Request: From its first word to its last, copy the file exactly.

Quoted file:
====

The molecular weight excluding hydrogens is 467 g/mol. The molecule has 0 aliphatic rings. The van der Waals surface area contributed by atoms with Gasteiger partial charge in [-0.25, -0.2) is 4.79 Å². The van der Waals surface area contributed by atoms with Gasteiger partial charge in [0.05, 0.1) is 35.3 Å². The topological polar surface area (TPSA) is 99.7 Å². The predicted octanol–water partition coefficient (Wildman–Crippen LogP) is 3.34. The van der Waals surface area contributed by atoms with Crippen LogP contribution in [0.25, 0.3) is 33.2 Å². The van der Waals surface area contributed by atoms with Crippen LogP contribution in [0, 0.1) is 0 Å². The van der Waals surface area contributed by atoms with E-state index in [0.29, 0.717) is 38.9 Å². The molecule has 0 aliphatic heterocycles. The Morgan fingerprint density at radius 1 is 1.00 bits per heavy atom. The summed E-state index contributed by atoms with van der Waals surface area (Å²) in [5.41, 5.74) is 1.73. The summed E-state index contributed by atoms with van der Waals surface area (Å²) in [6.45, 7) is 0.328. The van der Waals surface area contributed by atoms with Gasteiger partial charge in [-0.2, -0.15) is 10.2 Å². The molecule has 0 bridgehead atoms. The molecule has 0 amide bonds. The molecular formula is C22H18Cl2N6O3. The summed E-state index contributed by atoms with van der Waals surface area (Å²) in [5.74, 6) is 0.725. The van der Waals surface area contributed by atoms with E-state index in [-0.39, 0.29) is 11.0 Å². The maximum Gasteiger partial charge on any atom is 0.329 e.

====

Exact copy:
The molecular weight excluding hydrogens is 467 g/mol. The molecule has 0 aliphatic rings. The van der Waals surface area contributed by atoms with Gasteiger partial charge in [-0.25, -0.2) is 4.79 Å². The van der Waals surface area contributed by atoms with Gasteiger partial charge in [0.05, 0.1) is 35.3 Å². The topological polar surface area (TPSA) is 99.7 Å². The predicted octanol–water partition coefficient (Wildman–Crippen LogP) is 3.34. The van der Waals surface area contributed by atoms with Crippen LogP contribution in [0.25, 0.3) is 33.2 Å². The van der Waals surface area contributed by atoms with Crippen LogP contribution in [0, 0.1) is 0 Å². The van der Waals surface area contributed by atoms with E-state index in [0.29, 0.717) is 38.9 Å². The molecule has 0 aliphatic heterocycles. The Morgan fingerprint density at radius 1 is 1.00 bits per heavy atom. The summed E-state index contributed by atoms with van der Waals surface area (Å²) in [5.41, 5.74) is 1.73. The summed E-state index contributed by atoms with van der Waals surface area (Å²) in [6.45, 7) is 0.328. The van der Waals surface area contributed by atoms with Gasteiger partial charge in [-0.2, -0.15) is 10.2 Å². The molecule has 0 bridgehead atoms. The molecule has 0 amide bonds. The molecular formula is C22H18Cl2N6O3. The summed E-state index contributed by atoms with van der Waals surface area (Å²) in [5.74, 6) is 0.725. The van der Waals surface area contributed by atoms with E-state index in [-0.39, 0.29) is 11.0 Å². The maximum Gasteiger partial charge on any atom is 0.329 e.